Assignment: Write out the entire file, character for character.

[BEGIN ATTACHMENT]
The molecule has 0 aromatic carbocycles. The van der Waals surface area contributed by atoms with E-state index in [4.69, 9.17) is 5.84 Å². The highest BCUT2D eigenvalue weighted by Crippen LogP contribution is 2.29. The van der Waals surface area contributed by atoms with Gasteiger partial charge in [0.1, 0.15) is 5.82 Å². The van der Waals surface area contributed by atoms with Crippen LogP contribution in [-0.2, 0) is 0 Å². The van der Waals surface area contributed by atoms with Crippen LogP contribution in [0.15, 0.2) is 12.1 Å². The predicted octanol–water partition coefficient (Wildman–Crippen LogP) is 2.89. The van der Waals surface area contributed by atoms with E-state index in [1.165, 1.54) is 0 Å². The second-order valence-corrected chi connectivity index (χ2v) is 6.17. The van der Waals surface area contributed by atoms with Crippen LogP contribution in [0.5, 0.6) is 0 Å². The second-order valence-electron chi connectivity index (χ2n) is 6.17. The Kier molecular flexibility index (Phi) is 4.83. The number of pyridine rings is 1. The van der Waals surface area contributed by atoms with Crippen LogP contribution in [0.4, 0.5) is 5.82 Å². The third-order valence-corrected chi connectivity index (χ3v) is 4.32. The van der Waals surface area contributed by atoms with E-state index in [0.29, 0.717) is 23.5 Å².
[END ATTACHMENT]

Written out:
The molecule has 0 aromatic carbocycles. The van der Waals surface area contributed by atoms with E-state index in [4.69, 9.17) is 5.84 Å². The highest BCUT2D eigenvalue weighted by Crippen LogP contribution is 2.29. The van der Waals surface area contributed by atoms with Gasteiger partial charge in [0.1, 0.15) is 5.82 Å². The van der Waals surface area contributed by atoms with Crippen LogP contribution in [-0.2, 0) is 0 Å². The van der Waals surface area contributed by atoms with Crippen LogP contribution in [0.15, 0.2) is 12.1 Å². The predicted octanol–water partition coefficient (Wildman–Crippen LogP) is 2.89. The van der Waals surface area contributed by atoms with E-state index in [1.165, 1.54) is 0 Å². The second-order valence-corrected chi connectivity index (χ2v) is 6.17. The van der Waals surface area contributed by atoms with Crippen LogP contribution in [0.5, 0.6) is 0 Å². The second-order valence-electron chi connectivity index (χ2n) is 6.17. The Kier molecular flexibility index (Phi) is 4.83. The number of pyridine rings is 1. The van der Waals surface area contributed by atoms with Crippen LogP contribution in [0.4, 0.5) is 5.82 Å². The third-order valence-corrected chi connectivity index (χ3v) is 4.32. The van der Waals surface area contributed by atoms with E-state index in [0.29, 0.717) is 23.5 Å².